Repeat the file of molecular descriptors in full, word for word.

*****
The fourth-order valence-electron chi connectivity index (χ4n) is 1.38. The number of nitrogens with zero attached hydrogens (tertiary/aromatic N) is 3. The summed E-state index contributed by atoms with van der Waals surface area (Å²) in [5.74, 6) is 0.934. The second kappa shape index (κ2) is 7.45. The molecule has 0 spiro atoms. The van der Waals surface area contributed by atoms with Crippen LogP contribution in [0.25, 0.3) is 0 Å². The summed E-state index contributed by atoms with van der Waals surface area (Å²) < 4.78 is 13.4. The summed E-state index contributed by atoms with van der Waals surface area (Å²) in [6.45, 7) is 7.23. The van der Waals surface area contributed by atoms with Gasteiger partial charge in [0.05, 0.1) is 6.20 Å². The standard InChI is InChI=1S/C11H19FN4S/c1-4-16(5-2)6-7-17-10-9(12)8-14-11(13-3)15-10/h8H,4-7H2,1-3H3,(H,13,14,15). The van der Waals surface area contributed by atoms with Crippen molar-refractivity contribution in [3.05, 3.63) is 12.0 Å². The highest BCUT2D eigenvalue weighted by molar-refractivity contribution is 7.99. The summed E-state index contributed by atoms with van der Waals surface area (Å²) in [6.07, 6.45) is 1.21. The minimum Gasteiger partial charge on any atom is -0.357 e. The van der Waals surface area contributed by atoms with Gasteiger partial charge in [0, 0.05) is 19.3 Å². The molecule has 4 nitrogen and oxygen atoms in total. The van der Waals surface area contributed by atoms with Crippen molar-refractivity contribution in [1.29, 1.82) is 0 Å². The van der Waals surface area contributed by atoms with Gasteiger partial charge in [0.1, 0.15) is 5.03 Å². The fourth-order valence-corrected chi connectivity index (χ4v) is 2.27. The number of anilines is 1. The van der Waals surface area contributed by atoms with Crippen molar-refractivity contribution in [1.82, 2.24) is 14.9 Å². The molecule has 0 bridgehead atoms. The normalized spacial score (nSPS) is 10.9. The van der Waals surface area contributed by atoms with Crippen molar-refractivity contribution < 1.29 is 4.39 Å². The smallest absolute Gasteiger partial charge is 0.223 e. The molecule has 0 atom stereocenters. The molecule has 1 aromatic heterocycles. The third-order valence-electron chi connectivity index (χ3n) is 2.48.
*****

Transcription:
The fourth-order valence-electron chi connectivity index (χ4n) is 1.38. The number of nitrogens with zero attached hydrogens (tertiary/aromatic N) is 3. The summed E-state index contributed by atoms with van der Waals surface area (Å²) in [5.74, 6) is 0.934. The second kappa shape index (κ2) is 7.45. The molecule has 0 spiro atoms. The van der Waals surface area contributed by atoms with Crippen LogP contribution in [0.25, 0.3) is 0 Å². The summed E-state index contributed by atoms with van der Waals surface area (Å²) < 4.78 is 13.4. The summed E-state index contributed by atoms with van der Waals surface area (Å²) in [6.45, 7) is 7.23. The van der Waals surface area contributed by atoms with Gasteiger partial charge in [0.05, 0.1) is 6.20 Å². The standard InChI is InChI=1S/C11H19FN4S/c1-4-16(5-2)6-7-17-10-9(12)8-14-11(13-3)15-10/h8H,4-7H2,1-3H3,(H,13,14,15). The van der Waals surface area contributed by atoms with Crippen molar-refractivity contribution in [3.05, 3.63) is 12.0 Å². The highest BCUT2D eigenvalue weighted by molar-refractivity contribution is 7.99. The summed E-state index contributed by atoms with van der Waals surface area (Å²) in [6.07, 6.45) is 1.21. The minimum Gasteiger partial charge on any atom is -0.357 e. The van der Waals surface area contributed by atoms with Gasteiger partial charge in [0, 0.05) is 19.3 Å². The molecule has 4 nitrogen and oxygen atoms in total. The van der Waals surface area contributed by atoms with Crippen molar-refractivity contribution in [1.29, 1.82) is 0 Å². The van der Waals surface area contributed by atoms with Gasteiger partial charge in [0.1, 0.15) is 5.03 Å². The fourth-order valence-corrected chi connectivity index (χ4v) is 2.27. The number of anilines is 1. The van der Waals surface area contributed by atoms with Crippen molar-refractivity contribution in [1.82, 2.24) is 14.9 Å². The molecule has 0 bridgehead atoms. The normalized spacial score (nSPS) is 10.9. The van der Waals surface area contributed by atoms with Crippen molar-refractivity contribution < 1.29 is 4.39 Å². The smallest absolute Gasteiger partial charge is 0.223 e. The molecule has 0 atom stereocenters. The molecule has 1 aromatic heterocycles. The third-order valence-electron chi connectivity index (χ3n) is 2.48.